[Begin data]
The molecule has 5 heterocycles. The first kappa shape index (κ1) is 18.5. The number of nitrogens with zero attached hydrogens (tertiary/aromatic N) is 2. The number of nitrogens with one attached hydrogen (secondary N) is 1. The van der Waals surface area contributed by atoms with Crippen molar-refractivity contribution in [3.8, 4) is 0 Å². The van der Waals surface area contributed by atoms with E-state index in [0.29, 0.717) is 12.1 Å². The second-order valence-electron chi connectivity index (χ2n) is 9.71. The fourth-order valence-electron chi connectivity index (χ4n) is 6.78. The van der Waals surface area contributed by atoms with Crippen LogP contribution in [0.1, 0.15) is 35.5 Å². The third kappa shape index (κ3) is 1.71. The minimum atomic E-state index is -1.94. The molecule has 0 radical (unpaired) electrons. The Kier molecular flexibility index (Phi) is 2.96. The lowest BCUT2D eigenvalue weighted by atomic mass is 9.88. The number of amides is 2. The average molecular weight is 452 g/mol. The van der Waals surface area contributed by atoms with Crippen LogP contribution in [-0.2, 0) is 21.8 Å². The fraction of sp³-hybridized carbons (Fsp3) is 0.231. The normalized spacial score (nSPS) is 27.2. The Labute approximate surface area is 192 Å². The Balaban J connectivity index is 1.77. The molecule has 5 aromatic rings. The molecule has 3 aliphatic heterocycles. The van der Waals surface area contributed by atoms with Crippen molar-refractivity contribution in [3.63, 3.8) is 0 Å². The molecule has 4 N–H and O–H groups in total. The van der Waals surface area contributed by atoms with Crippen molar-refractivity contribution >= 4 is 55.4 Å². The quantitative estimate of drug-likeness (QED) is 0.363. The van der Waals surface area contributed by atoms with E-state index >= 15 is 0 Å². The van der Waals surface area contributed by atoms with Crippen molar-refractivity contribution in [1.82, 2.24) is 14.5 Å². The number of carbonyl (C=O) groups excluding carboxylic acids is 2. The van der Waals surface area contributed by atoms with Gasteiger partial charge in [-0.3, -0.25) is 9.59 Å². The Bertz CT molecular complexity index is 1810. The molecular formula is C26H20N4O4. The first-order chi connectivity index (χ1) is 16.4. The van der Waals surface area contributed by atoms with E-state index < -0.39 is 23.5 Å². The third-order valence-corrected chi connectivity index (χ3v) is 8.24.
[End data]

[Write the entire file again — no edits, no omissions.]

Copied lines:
The molecule has 5 heterocycles. The first kappa shape index (κ1) is 18.5. The number of nitrogens with zero attached hydrogens (tertiary/aromatic N) is 2. The number of nitrogens with one attached hydrogen (secondary N) is 1. The van der Waals surface area contributed by atoms with Crippen molar-refractivity contribution in [3.8, 4) is 0 Å². The van der Waals surface area contributed by atoms with E-state index in [0.29, 0.717) is 12.1 Å². The second-order valence-electron chi connectivity index (χ2n) is 9.71. The fourth-order valence-electron chi connectivity index (χ4n) is 6.78. The van der Waals surface area contributed by atoms with Crippen LogP contribution in [0.1, 0.15) is 35.5 Å². The third kappa shape index (κ3) is 1.71. The minimum atomic E-state index is -1.94. The molecule has 0 radical (unpaired) electrons. The Kier molecular flexibility index (Phi) is 2.96. The lowest BCUT2D eigenvalue weighted by atomic mass is 9.88. The number of amides is 2. The average molecular weight is 452 g/mol. The van der Waals surface area contributed by atoms with Crippen LogP contribution in [-0.2, 0) is 21.8 Å². The fraction of sp³-hybridized carbons (Fsp3) is 0.231. The normalized spacial score (nSPS) is 27.2. The Labute approximate surface area is 192 Å². The Balaban J connectivity index is 1.77. The molecule has 5 aromatic rings. The molecule has 3 aliphatic heterocycles. The van der Waals surface area contributed by atoms with Crippen molar-refractivity contribution in [3.63, 3.8) is 0 Å². The molecule has 4 N–H and O–H groups in total. The van der Waals surface area contributed by atoms with Crippen molar-refractivity contribution >= 4 is 55.4 Å². The quantitative estimate of drug-likeness (QED) is 0.363. The van der Waals surface area contributed by atoms with E-state index >= 15 is 0 Å². The van der Waals surface area contributed by atoms with Crippen molar-refractivity contribution in [1.82, 2.24) is 14.5 Å². The number of carbonyl (C=O) groups excluding carboxylic acids is 2. The van der Waals surface area contributed by atoms with Gasteiger partial charge in [-0.3, -0.25) is 9.59 Å². The Bertz CT molecular complexity index is 1810. The molecular formula is C26H20N4O4. The first-order chi connectivity index (χ1) is 16.4. The van der Waals surface area contributed by atoms with E-state index < -0.39 is 23.5 Å². The third-order valence-corrected chi connectivity index (χ3v) is 8.24.